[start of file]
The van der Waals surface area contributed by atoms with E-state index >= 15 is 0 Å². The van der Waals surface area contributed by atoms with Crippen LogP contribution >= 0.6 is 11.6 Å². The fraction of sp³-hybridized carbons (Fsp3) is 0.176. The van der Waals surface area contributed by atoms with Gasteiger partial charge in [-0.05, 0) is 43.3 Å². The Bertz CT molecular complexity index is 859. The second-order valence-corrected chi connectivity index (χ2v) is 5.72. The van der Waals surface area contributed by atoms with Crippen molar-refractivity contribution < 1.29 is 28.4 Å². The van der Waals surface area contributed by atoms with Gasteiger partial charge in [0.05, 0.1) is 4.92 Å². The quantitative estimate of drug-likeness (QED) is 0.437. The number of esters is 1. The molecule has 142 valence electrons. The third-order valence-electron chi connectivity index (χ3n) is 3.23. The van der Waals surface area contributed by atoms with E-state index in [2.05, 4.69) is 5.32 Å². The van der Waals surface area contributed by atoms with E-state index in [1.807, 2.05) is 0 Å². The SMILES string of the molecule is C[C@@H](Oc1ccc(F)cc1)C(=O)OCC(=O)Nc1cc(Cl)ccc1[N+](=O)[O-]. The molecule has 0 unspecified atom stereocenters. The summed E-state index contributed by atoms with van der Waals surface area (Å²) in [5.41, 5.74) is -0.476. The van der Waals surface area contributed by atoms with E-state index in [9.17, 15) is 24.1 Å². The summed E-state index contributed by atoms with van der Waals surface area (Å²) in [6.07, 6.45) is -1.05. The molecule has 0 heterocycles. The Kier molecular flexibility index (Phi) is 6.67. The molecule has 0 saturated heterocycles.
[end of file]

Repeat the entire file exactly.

The van der Waals surface area contributed by atoms with E-state index >= 15 is 0 Å². The van der Waals surface area contributed by atoms with Crippen LogP contribution >= 0.6 is 11.6 Å². The fraction of sp³-hybridized carbons (Fsp3) is 0.176. The van der Waals surface area contributed by atoms with Gasteiger partial charge in [-0.05, 0) is 43.3 Å². The Bertz CT molecular complexity index is 859. The second-order valence-corrected chi connectivity index (χ2v) is 5.72. The van der Waals surface area contributed by atoms with Crippen molar-refractivity contribution < 1.29 is 28.4 Å². The van der Waals surface area contributed by atoms with Gasteiger partial charge in [0.05, 0.1) is 4.92 Å². The quantitative estimate of drug-likeness (QED) is 0.437. The number of esters is 1. The molecule has 142 valence electrons. The third-order valence-electron chi connectivity index (χ3n) is 3.23. The van der Waals surface area contributed by atoms with E-state index in [2.05, 4.69) is 5.32 Å². The van der Waals surface area contributed by atoms with E-state index in [1.807, 2.05) is 0 Å². The SMILES string of the molecule is C[C@@H](Oc1ccc(F)cc1)C(=O)OCC(=O)Nc1cc(Cl)ccc1[N+](=O)[O-]. The molecule has 0 unspecified atom stereocenters. The summed E-state index contributed by atoms with van der Waals surface area (Å²) in [5.41, 5.74) is -0.476. The van der Waals surface area contributed by atoms with E-state index in [9.17, 15) is 24.1 Å². The summed E-state index contributed by atoms with van der Waals surface area (Å²) in [6.07, 6.45) is -1.05. The molecule has 0 heterocycles. The Kier molecular flexibility index (Phi) is 6.67. The molecule has 0 saturated heterocycles.